City Life and the Locus of Control
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City Life and the Locus of Control • Posted: Jul 24, 2013 09:09:59Comments WelcomeVote CoolPhotoblogsPurchase a PrintShare

When it comes to issues of law and order, people who live in rural areas and small towns seem to have a different notion of what laws are for and what they can accomplish than do folks who live in big cities. In rural areas and small towns, residents usually have a strong sense of who belongs and who doesn't. In other words, who is an outsider and who isn't. Residents know each other by sight and pretty much know what kind of behavior to expect from each other. When a stranger arrives on the scene, they are viewed with suspicion and sometimes fear. How the stranger will behave is expected to be surprising and non-conforming. The outsider's judgment of what they see is often feared, for shame is a common method of social control among rural folk. And as a defense, reason to judge back is actively looked for. Rural and small town people like the way things are and don't see need for change. Laws, they think, should help ward off change and force outsiders to behave more like insiders.

City folks have a completely different perspective. They move between culturally diverse neighborhoods regularly throughout the day. They expect people around them to be different both from themselves and between neighborhoods, and to act in sometimes surprising ways. City folks will adopt differing modes of dress to emphasize either their individuality or their willingness to conform to neighborhood or group standards. Rules and the need for laws are seen as relevant to the social situation and not immutable or arbitrary, but practical in accordance with group aspirations. Rules and laws are seen as invented and enacted by people using collective knowledge to achieve collective goals, not adhered to because of some historic precedent or authoritative declaration. In cities, people are the authority, people provide the need for and reason for rules and laws. And when attempts are made to usurp that authority, the people are likely to revolt like we have often seen in U.S. city riots and are now seeing frequently in European and Middle Eastern countries like Greece, Russia, Spain, and Egypt. The issue is inclusion in the processes of creating an inclusive future. The people will not be relegated to a position of subjugation for the expedience of a ruling class, whether that be the rich or those cloaking themselves in religious or mystical or even academic authority. The people want their say and they want their chance to decide based on unadulterated well researched facts, not self-serving nonsensical propagandistic pronouncements.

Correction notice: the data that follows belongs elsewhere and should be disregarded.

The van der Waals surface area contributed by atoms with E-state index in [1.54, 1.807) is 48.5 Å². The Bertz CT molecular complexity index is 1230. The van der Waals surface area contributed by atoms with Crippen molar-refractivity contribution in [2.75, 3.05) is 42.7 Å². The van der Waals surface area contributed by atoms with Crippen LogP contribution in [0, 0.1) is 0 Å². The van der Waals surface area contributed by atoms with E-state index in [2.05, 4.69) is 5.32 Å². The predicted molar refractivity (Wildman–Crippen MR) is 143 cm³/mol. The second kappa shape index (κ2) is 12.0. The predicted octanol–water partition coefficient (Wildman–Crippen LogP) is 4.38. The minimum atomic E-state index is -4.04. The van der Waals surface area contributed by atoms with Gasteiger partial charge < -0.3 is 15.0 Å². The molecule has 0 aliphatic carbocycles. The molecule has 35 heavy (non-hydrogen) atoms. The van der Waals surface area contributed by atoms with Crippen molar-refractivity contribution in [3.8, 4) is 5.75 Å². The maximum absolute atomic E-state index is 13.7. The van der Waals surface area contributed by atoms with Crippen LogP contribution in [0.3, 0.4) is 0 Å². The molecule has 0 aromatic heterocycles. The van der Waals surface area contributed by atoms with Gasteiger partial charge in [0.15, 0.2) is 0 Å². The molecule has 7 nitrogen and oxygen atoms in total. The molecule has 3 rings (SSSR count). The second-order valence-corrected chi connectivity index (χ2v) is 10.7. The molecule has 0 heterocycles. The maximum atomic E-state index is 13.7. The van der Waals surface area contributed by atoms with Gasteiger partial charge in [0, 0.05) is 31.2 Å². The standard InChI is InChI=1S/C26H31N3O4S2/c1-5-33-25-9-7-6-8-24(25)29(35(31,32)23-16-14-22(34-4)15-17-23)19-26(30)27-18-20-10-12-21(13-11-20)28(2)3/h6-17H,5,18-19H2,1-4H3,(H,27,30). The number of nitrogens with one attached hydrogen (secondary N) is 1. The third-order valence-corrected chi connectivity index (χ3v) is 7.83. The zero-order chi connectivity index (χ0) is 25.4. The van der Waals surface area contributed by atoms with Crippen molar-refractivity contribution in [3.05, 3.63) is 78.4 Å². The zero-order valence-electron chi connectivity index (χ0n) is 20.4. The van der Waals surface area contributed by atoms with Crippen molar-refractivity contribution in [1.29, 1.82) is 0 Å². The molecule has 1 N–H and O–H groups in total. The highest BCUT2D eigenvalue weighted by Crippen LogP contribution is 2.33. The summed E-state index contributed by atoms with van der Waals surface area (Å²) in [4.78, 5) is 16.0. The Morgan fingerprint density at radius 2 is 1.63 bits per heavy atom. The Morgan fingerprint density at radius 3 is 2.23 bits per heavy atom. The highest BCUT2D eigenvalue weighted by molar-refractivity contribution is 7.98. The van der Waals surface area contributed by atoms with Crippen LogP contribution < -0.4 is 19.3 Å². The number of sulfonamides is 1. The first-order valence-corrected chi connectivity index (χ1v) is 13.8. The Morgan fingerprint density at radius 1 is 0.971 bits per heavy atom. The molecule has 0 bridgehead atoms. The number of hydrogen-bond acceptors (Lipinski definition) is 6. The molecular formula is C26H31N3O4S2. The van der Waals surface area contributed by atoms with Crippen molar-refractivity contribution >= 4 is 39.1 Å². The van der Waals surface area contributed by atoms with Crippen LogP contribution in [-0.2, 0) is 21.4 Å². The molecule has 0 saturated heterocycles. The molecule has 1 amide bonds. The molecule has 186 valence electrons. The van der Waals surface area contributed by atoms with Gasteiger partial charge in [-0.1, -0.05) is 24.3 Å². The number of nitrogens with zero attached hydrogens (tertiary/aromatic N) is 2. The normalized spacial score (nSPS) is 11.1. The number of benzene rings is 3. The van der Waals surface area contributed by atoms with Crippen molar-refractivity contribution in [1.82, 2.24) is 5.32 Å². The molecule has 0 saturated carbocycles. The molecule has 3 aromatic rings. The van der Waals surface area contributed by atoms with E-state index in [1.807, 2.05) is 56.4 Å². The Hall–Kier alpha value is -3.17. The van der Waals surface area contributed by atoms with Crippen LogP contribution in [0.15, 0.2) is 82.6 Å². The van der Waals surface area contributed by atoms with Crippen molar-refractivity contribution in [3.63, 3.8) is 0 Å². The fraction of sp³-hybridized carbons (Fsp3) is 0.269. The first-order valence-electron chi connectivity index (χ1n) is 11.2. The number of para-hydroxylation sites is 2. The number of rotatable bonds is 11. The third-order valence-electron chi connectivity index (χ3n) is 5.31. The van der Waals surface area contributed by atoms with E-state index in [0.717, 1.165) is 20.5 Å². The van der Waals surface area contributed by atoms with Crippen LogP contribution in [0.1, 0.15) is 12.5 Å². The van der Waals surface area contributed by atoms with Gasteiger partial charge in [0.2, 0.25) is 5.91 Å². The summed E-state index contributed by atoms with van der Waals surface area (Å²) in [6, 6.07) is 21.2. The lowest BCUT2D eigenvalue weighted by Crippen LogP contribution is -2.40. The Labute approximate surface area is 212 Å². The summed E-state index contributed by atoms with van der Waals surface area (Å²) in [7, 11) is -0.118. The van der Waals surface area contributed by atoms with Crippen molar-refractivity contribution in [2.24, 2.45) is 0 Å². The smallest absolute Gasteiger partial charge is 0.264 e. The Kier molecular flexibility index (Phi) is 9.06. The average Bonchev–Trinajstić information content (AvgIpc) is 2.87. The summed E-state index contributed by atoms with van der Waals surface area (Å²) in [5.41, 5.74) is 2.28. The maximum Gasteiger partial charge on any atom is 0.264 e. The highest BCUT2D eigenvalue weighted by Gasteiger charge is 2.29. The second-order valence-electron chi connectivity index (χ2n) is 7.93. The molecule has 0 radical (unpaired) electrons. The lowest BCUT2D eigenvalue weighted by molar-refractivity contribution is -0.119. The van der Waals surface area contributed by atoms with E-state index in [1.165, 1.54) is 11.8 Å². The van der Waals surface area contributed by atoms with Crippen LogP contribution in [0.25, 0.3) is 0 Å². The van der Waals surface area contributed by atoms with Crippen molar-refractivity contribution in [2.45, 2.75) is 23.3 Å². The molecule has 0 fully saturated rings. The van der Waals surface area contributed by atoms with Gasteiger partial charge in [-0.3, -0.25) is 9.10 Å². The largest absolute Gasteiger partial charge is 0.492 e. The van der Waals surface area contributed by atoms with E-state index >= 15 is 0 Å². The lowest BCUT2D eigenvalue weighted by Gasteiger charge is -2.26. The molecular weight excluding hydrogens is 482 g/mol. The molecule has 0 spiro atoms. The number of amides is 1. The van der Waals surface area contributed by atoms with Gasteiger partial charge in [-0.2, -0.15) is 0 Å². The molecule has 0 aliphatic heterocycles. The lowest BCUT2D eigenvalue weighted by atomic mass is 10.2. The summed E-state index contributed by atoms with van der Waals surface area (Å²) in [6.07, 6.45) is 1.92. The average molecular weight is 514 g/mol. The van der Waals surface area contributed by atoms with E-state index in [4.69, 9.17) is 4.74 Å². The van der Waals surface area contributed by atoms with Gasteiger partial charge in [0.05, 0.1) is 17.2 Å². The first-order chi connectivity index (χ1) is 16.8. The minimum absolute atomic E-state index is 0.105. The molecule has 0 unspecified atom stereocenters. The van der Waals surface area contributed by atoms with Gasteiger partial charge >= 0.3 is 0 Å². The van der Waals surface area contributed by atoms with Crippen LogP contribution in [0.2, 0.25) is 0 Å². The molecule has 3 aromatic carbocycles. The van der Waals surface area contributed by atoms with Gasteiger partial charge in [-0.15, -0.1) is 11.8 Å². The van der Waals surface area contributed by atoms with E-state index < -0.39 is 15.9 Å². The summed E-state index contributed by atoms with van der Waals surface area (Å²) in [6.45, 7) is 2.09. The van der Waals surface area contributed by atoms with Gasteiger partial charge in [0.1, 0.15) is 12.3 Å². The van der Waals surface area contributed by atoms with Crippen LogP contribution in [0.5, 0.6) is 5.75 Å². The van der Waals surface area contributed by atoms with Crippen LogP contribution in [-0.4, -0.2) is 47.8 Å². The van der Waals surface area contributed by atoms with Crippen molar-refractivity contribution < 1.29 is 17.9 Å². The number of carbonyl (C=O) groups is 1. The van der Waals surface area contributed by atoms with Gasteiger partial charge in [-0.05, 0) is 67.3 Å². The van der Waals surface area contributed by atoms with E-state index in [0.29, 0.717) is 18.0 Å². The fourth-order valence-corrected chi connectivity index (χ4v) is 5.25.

The contrast is clear. As comforting as rural and small town life can be, it is insulated from the diversity of human experience. One set of rules and laws can not and does not fit all, though the need for an overarching constitution ensuring wide inclusion in the processes of rule and law creation is surely necessary. Witness the results of failure to include in Egypt these past weeks.

A friend of mine and I recently entered a McDonald's restaurant in a neighborhood of Chicago. Both holding cameras, we were immediately recognized by two guys sitting at a table as possible non-neighborhood visitors. Instead of being looked upon with suspicion, like we might have been in a rural or small town, we were hailed and invited to join in their ongoing discussion of local, national, and international politics. One guy was from Iran, the other a lifelong resident of a Chicago neighborhood. Neither voiced a closed-minded parochial view of things. Instead, they sought a wider understanding from both each other and from us as to what is possible through active citizen participation in processes of inclusion. What should the new rules for our future be? What roles should we each take on to accomplish our collective goals? What rewards should we expect and how might we discourage corruption of the processes we wished to set in motion? Our conversation was not exceptionally long lasting, but it was most definitely thought provoking and encouraging.

Surrounding one's self with sameness and religiously pursuing purity of sameness in the hope of peace and harmony will never achieve anything but animosity, strife, and war. Individuality and local cultural differences must be allowed inclusion in the bigger picture. The vitality of cities like Chicago can, by example, show us how we might achieve that reality for all.

Saturday, July 21st, 2012